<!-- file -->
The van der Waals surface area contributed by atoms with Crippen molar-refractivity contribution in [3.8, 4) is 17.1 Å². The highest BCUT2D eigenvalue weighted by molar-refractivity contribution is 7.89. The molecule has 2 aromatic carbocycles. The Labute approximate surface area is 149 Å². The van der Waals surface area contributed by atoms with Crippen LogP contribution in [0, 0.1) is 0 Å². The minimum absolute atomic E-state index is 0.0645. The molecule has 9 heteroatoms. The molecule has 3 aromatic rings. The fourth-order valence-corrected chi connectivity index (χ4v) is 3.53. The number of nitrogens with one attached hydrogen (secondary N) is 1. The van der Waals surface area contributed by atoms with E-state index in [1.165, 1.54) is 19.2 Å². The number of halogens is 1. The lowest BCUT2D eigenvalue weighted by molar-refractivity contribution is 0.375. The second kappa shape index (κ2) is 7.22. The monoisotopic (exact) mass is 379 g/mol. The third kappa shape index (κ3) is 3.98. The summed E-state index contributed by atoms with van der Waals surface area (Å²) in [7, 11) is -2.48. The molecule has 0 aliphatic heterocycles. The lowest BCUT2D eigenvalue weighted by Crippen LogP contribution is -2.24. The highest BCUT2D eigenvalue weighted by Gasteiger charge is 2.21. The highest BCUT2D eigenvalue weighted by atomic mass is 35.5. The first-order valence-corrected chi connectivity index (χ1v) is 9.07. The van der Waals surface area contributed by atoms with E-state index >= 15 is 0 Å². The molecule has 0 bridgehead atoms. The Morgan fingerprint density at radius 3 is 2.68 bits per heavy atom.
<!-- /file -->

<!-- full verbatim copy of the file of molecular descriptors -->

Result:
The van der Waals surface area contributed by atoms with Crippen molar-refractivity contribution in [3.8, 4) is 17.1 Å². The highest BCUT2D eigenvalue weighted by molar-refractivity contribution is 7.89. The molecule has 2 aromatic carbocycles. The Labute approximate surface area is 149 Å². The van der Waals surface area contributed by atoms with Crippen LogP contribution in [0, 0.1) is 0 Å². The minimum absolute atomic E-state index is 0.0645. The molecule has 9 heteroatoms. The molecule has 3 aromatic rings. The fourth-order valence-corrected chi connectivity index (χ4v) is 3.53. The number of nitrogens with one attached hydrogen (secondary N) is 1. The van der Waals surface area contributed by atoms with E-state index in [1.165, 1.54) is 19.2 Å². The number of halogens is 1. The lowest BCUT2D eigenvalue weighted by molar-refractivity contribution is 0.375. The second kappa shape index (κ2) is 7.22. The monoisotopic (exact) mass is 379 g/mol. The third kappa shape index (κ3) is 3.98. The summed E-state index contributed by atoms with van der Waals surface area (Å²) in [7, 11) is -2.48. The molecule has 0 aliphatic heterocycles. The lowest BCUT2D eigenvalue weighted by Crippen LogP contribution is -2.24. The highest BCUT2D eigenvalue weighted by Gasteiger charge is 2.21. The highest BCUT2D eigenvalue weighted by atomic mass is 35.5. The first-order valence-corrected chi connectivity index (χ1v) is 9.07. The van der Waals surface area contributed by atoms with E-state index >= 15 is 0 Å². The molecule has 0 bridgehead atoms. The Morgan fingerprint density at radius 3 is 2.68 bits per heavy atom.